According to an announcement from the Atlanta HBCU, it surprised its students last week after announcing that it would be clearing unpaid student account balances from the last five semesters over the 2020-2021 school year.
FOX 5 also reported that CAU officials say that roughly 900 students with nearly $2 million in debt will have their balances canceled immediately.
“We understand these past two academic years have been emotionally and financially difficult on students and their families due to the COVID-19 pandemic,” President Dr. George T. French, Jr. shared in a statement. “That is why we will continue to do all we can to support their efforts to complete their CAU education. Their academic and professional future is important to me and the entire Clark Atlanta University family. We care about students and want to lighten their individual and family’s financial load so they can continue their journey in pursuing and attaining their educational and professional goals.”
Remaining balances previously prevented students from registering for classes for the fall semester, but this new initiative from CAU is making sure that barrier doesn’t prevent students from pursuing their degrees.
According to the university, its move to provide financial relief for students is part of the “Momentum” CAU has experienced over the last 16 months. The significant amount of support the school has received from the federal government throughout the pandemic arrives under the CARES Act Higher Education Emergency Relief Fund (HEERF), which has enabled the university to assist students in many ways.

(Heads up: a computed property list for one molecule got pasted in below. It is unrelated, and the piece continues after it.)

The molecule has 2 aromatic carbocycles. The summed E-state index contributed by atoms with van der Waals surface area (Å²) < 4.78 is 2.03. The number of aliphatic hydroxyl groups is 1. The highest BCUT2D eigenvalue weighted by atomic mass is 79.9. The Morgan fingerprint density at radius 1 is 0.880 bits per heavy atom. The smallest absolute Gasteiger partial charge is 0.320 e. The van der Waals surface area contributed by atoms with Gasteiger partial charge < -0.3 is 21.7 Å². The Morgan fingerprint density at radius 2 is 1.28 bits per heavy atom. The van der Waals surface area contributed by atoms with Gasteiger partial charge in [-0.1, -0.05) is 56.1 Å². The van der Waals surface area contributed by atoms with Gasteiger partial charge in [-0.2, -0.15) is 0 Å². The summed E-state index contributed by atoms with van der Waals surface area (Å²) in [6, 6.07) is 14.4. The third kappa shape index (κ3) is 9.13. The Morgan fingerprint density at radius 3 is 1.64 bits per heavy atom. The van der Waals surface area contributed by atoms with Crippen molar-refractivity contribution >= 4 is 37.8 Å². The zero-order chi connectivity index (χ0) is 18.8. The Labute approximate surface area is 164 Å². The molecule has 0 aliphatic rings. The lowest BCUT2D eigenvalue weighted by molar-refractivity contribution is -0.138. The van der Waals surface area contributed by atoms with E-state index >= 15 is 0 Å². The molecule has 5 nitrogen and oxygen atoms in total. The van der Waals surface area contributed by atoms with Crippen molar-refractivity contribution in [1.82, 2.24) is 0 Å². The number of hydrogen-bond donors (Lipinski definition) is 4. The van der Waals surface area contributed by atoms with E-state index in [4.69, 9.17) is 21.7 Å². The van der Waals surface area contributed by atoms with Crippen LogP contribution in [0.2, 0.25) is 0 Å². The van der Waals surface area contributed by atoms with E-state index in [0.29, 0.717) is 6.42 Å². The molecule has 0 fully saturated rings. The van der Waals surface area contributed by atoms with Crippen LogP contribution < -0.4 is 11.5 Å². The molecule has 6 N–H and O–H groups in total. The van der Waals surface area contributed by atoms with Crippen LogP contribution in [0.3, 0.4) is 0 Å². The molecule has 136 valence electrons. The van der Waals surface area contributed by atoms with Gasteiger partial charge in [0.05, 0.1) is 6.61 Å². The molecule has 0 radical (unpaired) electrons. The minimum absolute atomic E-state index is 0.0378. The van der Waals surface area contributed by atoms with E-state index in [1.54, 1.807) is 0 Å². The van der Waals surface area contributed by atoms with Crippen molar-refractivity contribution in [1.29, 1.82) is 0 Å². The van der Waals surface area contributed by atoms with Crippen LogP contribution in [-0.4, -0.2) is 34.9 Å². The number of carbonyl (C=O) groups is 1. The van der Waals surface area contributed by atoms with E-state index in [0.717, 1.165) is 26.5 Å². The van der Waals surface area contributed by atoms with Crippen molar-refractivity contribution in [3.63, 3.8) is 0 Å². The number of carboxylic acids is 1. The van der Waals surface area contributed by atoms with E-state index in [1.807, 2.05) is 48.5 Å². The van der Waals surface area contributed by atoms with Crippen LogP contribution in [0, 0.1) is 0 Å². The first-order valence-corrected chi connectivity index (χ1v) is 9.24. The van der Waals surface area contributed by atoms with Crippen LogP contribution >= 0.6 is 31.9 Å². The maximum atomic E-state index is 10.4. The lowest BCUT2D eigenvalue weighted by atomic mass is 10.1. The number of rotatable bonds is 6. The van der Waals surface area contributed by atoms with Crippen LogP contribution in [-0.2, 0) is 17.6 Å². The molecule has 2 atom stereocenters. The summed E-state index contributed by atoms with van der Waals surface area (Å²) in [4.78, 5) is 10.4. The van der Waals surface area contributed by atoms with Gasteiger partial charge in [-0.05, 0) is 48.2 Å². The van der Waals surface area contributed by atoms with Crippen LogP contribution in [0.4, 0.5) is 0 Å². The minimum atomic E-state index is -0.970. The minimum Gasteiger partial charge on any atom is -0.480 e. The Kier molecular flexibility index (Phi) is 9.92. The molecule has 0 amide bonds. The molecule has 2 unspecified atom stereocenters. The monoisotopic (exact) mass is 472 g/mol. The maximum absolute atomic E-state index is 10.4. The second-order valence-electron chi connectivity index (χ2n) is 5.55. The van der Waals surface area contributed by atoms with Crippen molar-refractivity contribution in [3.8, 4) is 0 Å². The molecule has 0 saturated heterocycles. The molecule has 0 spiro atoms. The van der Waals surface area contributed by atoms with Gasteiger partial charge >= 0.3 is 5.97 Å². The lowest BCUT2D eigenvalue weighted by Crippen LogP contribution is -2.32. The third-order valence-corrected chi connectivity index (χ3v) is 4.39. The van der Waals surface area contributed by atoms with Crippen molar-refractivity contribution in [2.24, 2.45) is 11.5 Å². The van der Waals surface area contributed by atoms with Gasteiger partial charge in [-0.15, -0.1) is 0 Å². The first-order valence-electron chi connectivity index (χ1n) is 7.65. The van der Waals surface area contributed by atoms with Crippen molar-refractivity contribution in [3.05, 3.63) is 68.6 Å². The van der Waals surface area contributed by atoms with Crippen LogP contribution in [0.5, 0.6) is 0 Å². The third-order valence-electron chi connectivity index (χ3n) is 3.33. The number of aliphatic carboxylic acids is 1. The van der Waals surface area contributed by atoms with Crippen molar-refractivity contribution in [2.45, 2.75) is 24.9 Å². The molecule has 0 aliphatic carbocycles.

This assistance includes providing emergency financial aid dollars, refunding a pro-rated amount of housing and meal charges for Spring 2020 semester, offering discounted tuition and fees for the entire 2020-2021 academic year and purchasing 4,000 laptops for every financially-enrolled student as well as hotspots for students with little to no internet access in their homes.
After a year of health and social issues, CAU witnessed how students — especially those at HBCUs — around the world were affected mentally, financially and beyond due to two pandemics.
Now the university, like others, is trying to find a way to help their community the best way they know how during this time.